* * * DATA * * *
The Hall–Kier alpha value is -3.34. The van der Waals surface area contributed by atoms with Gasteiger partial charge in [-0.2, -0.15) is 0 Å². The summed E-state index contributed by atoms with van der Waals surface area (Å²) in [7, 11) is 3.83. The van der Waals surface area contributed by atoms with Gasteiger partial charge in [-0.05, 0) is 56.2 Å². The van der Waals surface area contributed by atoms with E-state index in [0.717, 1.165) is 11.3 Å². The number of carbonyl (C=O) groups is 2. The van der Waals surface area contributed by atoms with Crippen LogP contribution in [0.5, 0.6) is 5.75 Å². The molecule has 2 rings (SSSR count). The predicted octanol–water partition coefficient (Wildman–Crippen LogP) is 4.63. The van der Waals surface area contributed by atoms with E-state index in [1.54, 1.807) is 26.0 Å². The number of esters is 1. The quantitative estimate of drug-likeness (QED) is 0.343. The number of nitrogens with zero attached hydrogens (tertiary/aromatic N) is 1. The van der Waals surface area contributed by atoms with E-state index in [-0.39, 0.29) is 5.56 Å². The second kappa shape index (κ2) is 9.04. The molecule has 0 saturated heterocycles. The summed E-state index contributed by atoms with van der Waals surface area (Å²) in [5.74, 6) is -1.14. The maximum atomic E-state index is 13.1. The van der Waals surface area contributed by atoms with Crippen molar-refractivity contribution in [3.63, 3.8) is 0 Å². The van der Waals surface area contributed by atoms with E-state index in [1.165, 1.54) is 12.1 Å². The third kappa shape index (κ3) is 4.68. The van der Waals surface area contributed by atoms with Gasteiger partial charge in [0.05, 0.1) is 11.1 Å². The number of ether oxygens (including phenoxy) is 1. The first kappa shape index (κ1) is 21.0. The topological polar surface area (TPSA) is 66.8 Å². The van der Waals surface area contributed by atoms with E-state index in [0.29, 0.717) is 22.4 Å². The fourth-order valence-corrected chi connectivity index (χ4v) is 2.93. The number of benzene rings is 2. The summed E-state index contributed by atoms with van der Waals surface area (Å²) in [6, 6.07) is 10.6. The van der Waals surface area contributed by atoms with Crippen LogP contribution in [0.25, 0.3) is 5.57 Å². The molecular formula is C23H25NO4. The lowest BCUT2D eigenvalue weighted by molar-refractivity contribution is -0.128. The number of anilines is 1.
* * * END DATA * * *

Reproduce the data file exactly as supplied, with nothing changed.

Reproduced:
The Hall–Kier alpha value is -3.34. The van der Waals surface area contributed by atoms with Gasteiger partial charge in [-0.2, -0.15) is 0 Å². The summed E-state index contributed by atoms with van der Waals surface area (Å²) in [7, 11) is 3.83. The van der Waals surface area contributed by atoms with Gasteiger partial charge in [-0.05, 0) is 56.2 Å². The van der Waals surface area contributed by atoms with E-state index in [0.717, 1.165) is 11.3 Å². The number of carbonyl (C=O) groups is 2. The van der Waals surface area contributed by atoms with Crippen LogP contribution in [0.5, 0.6) is 5.75 Å². The molecule has 2 rings (SSSR count). The predicted octanol–water partition coefficient (Wildman–Crippen LogP) is 4.63. The van der Waals surface area contributed by atoms with E-state index in [1.54, 1.807) is 26.0 Å². The number of esters is 1. The quantitative estimate of drug-likeness (QED) is 0.343. The number of nitrogens with zero attached hydrogens (tertiary/aromatic N) is 1. The van der Waals surface area contributed by atoms with E-state index in [-0.39, 0.29) is 5.56 Å². The second kappa shape index (κ2) is 9.04. The molecule has 0 saturated heterocycles. The summed E-state index contributed by atoms with van der Waals surface area (Å²) in [5.74, 6) is -1.14. The maximum atomic E-state index is 13.1. The van der Waals surface area contributed by atoms with Crippen molar-refractivity contribution in [3.63, 3.8) is 0 Å². The van der Waals surface area contributed by atoms with E-state index in [1.165, 1.54) is 12.1 Å². The third kappa shape index (κ3) is 4.68. The van der Waals surface area contributed by atoms with Gasteiger partial charge in [0.05, 0.1) is 11.1 Å². The number of ether oxygens (including phenoxy) is 1. The first kappa shape index (κ1) is 21.0. The topological polar surface area (TPSA) is 66.8 Å². The van der Waals surface area contributed by atoms with E-state index in [0.29, 0.717) is 22.4 Å². The fourth-order valence-corrected chi connectivity index (χ4v) is 2.93. The number of benzene rings is 2. The summed E-state index contributed by atoms with van der Waals surface area (Å²) in [6, 6.07) is 10.6. The van der Waals surface area contributed by atoms with Crippen LogP contribution in [0.25, 0.3) is 5.57 Å². The molecular formula is C23H25NO4. The lowest BCUT2D eigenvalue weighted by molar-refractivity contribution is -0.128. The number of anilines is 1.